Terrorism is essentially asymmetric warfare conducted within civil society. Terrorists do not wear uniforms. They do not fight in clearly circumscribed battle zones. They hide by living among and acting like civilians. They do so in an attempt to destroy civil society.

Some terrorists will be detected using conventional police work combined with intelligence work that utilizes information that is collected abroad. But it would be naive to suppose that all or even most will be caught that way. Most Al Qaeda terrorists have not been captured. The identity of most of them is not even known in spite of the intense efforts of a large number of national intelligence agencies around the world to identify them. Figuring out which people are terrorists is an extremely hard thing to do.

We can't find terrorists using a simple straightforward approach such as peering over a battlefield at night with infrared goggles to look for soldiers that are not our own. Terrorists look very much and act very much like people who are not terrorists. It is difficult to notice patterns of behavior that differentiate between terrorists and non-terrorists. Many terrorists can be identified only by looking for patterns in data about the activities of a large number of people.

The US Senate is saying in effect that they do not want to make the United States a battleground in the battle against terrorism. The problem with this decision is that it is not theirs to make.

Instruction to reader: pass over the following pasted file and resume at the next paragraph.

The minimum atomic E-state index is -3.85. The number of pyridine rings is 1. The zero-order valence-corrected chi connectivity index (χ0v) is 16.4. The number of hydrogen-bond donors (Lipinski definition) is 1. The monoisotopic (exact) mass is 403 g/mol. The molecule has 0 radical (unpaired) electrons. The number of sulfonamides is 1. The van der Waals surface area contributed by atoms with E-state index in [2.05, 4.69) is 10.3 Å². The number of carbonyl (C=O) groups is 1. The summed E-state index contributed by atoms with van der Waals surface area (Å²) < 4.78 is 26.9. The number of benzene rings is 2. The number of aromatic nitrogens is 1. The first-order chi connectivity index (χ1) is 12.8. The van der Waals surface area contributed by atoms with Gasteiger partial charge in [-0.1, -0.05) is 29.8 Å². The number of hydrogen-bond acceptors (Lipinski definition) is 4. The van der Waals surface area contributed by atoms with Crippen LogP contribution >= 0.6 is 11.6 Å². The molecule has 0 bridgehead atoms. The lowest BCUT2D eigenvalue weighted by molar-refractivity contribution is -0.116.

Share |      By Randall Parker at 2003 February 18 07:30 PM  Terrorists WMD


Comments
Tom Roberts said at February 19, 2003 7:43 PM:

DoD is just going to classify it and reprogram the budget line with five syllable technospeak verbiage which nobody will understand, and do it anyway. We just won't hear about it for another twenty years when they dispose of the mainframes.

Paul Knittle said at April 29, 2003 9:44 AM:

To Heather Mac Donald

Heather's comments on protesting and rights remindes me of a person that has never lived under oppression or as a minority. The initial reason for the US to get involved in Iraq was because of weapons of mass destruction of which none exist. The use of this scare tactic, and the continual bombardment of the US citezens on the WTC made them fear Iraq. Boy Bush did manage to scare the people, but no weapons being found, the tune of the battle had to change to "liberate Iraq" to keep people believing what they are doing is right and just. (I'm sure the president would have had a difficult time getting troops committed if it was for "liberating" Iraq from the start because there are much more oppressive regimes in the world.)